International representatives governing a unique Holocaust-era archive are meeting in Brussels to pave the way for the vast collection of World War II-era documents to become a center for research and education.
Informal talks begin Tuesday, ahead of the annual meeting of the 11-member international commission that oversees the International Tracing Service archive, housed in this German spa town. The meeting is to lay a foundation for concrete agreements on the future of the collection, once the International Committee of the Red Cross withdraws from its management, which is to happen at the end of next year.
The ITS was established by the Western Allies in the final days of World War II to help uncover the fates of Holocaust victims, slave laborers, displaced persons and others who suffered under the Nazi regime. The Red Cross was brougèu in as a neutral organization to handle running what was originally only a tracing service.
In 2007, the international committee decided to allow scholars and researchers access to the documents, launching a period of transformation from a tracing service to an institution for research, information and education.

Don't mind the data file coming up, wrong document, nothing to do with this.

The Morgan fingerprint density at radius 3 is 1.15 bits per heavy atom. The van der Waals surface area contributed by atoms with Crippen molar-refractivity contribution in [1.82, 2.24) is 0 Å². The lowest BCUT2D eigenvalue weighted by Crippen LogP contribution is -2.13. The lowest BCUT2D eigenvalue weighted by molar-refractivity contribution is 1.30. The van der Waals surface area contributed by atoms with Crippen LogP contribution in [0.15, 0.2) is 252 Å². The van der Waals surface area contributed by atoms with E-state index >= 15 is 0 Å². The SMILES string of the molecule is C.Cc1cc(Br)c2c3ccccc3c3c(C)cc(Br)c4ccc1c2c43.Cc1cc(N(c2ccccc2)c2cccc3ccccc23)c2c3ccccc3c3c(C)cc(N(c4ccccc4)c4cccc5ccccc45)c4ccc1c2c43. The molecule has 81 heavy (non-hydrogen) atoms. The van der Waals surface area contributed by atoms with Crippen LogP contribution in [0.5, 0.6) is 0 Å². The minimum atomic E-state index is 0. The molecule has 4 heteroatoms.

As part of that, copies of many of the documents have been made and circulated to member countries.
Use of and access to the documents, original and in copies, are among the key issues that must be agreed among the 11 member states.
Four years ago, the committee decided very specifically that it will have a unique legal status, the rules are that 25 years after creation of the documents they are open to the public, said Haim Gertner, director of the Yad Vashem archive in Israel which has assisted in ITS in recent years.
The main concern of the committee is how to continue that in years to come, Gertner said.
The commission members are Belgium, Germany, France, Greece, Great Britain, Israel, Italy, Luxemburg, the Netherlands, Poland and the U.S.
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